There is no denying that a rising wage bill is cause for concern. Salaries tends to crowd out other important public expenditure needs essential for growth and overall socioeconomic development. More importantly, wage increases can widen the budget deficit, if not accompanied by tax revenue growth. It is for this reason that both domestic and foreign financial markets take keen interest in the size of the wage bill as a key indicator of a country’s fiscal health.

Although there is no consensus on what the optimal size of the wage bill should be, cross-country comparisons do provide a reference point. On average, personnel spending absorbs nearly 20% of total spending in developed countries and 30% in emerging economies. With South Africa sitting at 35%, the authorities are arguably justified in becoming agitated. But international comparisons can be misleading if they are not accompanied by a context-specific analysis of the push-and-pull factors underlying the wage bill and its composition.

The South African government has inherited a unique staffing problem that lingers to this day because of the legacy of apartheid. It received a combination of an overstaffed education personnel complement, following years of overinvestment in teacher training by the Bantustan governments and critical staff shortages in health and the police, especially in the rural areas.

Post-apartheid reforms necessitated that the government rationalise salaries, introduce new staffing norms and adapt international staffing standards recommended by various world bodies. A pupil teacher ratio of 1:30 has been achieved, but reaching the World Health Organisation recommendation of one doctor for every 1 000 people remains an elusive ideal.

Ironically, doctors represent more than 50% of government employees purported to be overpaid — earning more than R1-million a year. Yet, disturbing stories about overworked public healthcare professionals who are leaving their profession are a common occurrence. Unfortunately, their efforts are often eclipsed by the prevalent of incidences of medical negligence and poor quality care.

This conundrum of a coexisting high wage bill and undesirable service levels or staff shortages challenges the simplistic framing of public salary spending as being bloated. The recent figures on income inequality in South Africa by the World Inequality Database — which found that 10% of the population earn 65% of income — are likely to place the wage bill under pressure as trade unions agitate for better income redistribution.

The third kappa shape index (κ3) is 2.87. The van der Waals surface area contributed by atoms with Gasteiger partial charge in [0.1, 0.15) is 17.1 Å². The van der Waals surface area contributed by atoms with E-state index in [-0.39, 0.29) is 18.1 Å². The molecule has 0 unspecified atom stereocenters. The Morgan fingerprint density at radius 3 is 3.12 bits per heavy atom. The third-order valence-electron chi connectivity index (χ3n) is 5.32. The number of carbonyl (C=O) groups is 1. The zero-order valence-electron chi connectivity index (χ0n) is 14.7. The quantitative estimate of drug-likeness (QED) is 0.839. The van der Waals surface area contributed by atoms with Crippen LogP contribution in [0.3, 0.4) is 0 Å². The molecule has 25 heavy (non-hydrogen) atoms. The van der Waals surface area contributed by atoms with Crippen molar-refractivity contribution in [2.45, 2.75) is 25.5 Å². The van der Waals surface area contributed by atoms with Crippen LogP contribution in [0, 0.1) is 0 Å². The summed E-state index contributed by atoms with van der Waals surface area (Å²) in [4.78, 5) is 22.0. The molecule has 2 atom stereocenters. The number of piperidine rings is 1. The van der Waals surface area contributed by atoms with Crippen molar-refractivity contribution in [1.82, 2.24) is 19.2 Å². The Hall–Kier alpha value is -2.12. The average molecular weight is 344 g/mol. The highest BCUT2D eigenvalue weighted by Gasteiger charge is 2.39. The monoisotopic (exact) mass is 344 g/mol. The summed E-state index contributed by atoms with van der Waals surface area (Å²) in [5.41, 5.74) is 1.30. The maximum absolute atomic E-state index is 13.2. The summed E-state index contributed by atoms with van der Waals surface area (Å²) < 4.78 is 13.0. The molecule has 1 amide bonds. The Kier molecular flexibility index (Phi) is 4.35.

The wage bill may not be appropriate as an instrument to achieve redistribution, but the government may find itself on the back foot if it approaches the negotiating table without bold proposals for greater wealth taxes. Studies indicate that workers’ share of national income has been shrinking, while profits are rising. Again, this complexity shows that the discourse about public-sector salary spending needs more nuanced reflections instead of popular labels. Without such nuanced thinking, the solutions to the problem will be feeble.

The proposals on the table to cut or freeze salaries, as well as the offer for early retirement benefits, are all commendable but will serve only to reinforce inequality and unemployment, reduce public-service levels even further and, as a result, undermine the legitimacy of the government.

The solutions for South Africa lie not so much in cutting the wage bill, but rather in investing in better human-resources management capabilities. This could include appointing the right people in the right positions at correct grades, shifting more personnel to frontline positions, exercising diligent performance management and re-emphasising labour productivity. A higher wage bill may be justified if public sector productivity grows faster than wage increases and induces overall economic growth.

Eddie Rakabe is an independent researcher and economist

Eddie Rakabe
Guest Author